Ruth Benedict

Start Free Trial

What is the summary of the argument for cultural moral relativism in Ruth Benedict's article and James Rachels's counterarguments?

Quick answer:

The following is an example of a good APA-style answer: Ruth Benedict (1934) believes that morality is relative and that it differs from culture to culture. For example, in the United States it is considered good to be hardworking, respectful of others, generous, honest, and fair. In other cultures around the world, however, these values may not be so highly regarded. For instance, in some societies laziness is seen as a virtue. People are respected for being lazy rather than for being hardworking or industrious. Other cultures value generosity to such an extreme that they see any form of saving or frugality as immoral.

Expert Answers

An illustration of the letter 'A' in a speech bubbles

Your first step in writing this paper is to review the arguments by Ruth Benedict and the counterarguments by James Rachels. Let's take a look at these.

Ruth Benedict looks at cultural moral relativism from an anthropological point of view, noting that various societies label different kinds of behavior as good or bad. Morality, according to her point of view, is simply the norms of the culture one lives in. Some cultures, she explains, hold that practices like polygamy, torture, infanticide, suicide, and even homicide are acceptable in some circumstances. Others do not. Each culture determines moral standards for itself, and these standards often vary significantly from culture to culture. Therefore, Benedict argues, morality is relative rather than objective.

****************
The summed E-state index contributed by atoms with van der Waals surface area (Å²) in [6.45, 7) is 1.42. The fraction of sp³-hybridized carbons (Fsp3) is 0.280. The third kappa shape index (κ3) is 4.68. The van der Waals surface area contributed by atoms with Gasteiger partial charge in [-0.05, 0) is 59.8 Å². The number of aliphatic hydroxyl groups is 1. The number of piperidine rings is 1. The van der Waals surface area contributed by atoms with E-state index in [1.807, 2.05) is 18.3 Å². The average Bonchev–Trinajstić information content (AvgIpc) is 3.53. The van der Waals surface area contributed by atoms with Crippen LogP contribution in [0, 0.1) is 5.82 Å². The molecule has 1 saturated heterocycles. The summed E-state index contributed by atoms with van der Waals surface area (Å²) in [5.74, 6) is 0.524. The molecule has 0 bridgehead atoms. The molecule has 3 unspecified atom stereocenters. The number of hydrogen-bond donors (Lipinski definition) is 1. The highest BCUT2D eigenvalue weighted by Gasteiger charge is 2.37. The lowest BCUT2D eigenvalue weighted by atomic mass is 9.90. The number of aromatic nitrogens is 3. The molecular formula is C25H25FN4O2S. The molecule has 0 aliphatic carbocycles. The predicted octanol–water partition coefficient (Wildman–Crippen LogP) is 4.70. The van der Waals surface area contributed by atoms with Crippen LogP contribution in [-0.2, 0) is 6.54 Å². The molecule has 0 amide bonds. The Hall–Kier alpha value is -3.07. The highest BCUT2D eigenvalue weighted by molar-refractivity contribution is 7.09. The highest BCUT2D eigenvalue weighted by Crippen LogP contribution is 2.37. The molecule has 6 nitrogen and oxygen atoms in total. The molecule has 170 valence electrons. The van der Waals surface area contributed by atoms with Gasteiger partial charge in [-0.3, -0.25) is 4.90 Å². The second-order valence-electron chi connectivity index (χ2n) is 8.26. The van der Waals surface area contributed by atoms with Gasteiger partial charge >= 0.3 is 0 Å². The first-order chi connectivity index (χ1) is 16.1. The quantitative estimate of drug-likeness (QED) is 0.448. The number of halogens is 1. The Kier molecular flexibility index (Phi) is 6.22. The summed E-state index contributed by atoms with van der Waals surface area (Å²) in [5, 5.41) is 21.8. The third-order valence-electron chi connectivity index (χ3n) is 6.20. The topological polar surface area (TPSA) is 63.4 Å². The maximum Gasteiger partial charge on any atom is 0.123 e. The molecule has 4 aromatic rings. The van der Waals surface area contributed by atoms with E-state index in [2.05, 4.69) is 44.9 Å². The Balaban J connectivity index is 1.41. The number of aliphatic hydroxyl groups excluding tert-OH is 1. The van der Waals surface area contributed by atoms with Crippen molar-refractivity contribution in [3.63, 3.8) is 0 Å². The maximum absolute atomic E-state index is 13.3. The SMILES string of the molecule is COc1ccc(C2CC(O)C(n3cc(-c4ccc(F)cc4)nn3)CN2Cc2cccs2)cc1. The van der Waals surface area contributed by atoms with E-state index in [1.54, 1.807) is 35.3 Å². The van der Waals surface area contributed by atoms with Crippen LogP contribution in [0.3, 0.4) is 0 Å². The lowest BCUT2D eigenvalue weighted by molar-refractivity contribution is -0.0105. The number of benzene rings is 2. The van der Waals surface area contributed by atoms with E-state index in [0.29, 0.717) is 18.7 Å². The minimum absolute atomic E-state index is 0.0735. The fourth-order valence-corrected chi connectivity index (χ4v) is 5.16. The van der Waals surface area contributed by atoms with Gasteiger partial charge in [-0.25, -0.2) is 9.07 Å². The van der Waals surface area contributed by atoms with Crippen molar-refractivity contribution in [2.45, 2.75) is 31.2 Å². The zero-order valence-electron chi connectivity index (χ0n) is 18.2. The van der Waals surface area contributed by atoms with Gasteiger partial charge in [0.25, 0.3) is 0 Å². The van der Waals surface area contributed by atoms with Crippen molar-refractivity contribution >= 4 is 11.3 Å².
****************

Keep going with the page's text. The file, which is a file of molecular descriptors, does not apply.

James Rachels, on the other hand, argues that the theory of cultural moral relativism has some major flaws. He notes that sometimes people overestimate the differences between cultures and fail to see the values that cultures actually share. Further, he identifies a flaw in the theory's reasoning. Just because people believe in different moral standards does not mean that there is not an objective moral standard that all people should hold to (even if they do not). People disagree all the time, and some people are proven right and others wrong. Perhaps some cultures need to adjust their moral standards because they are simply wrong.

When you have finished your review of the arguments, outline your paper. After a brief introduction, you should start with Benedict's position first, and you should summarize her main point and her supporting points. Then turn your attention to Rachels, and show how he responds to each of these points. You can also talk about Rachels's overall conclusion. If your instructor allows this, you might end with a brief conclusion in which you identify the argument that seems most valid to you and the reason for your choice.

See eNotes Ad-Free

Start your 48-hour free trial to get access to more than 30,000 additional guides and more than 350,000 Homework Help questions answered by our experts.

Get 48 Hours Free Access
Approved by eNotes Editorial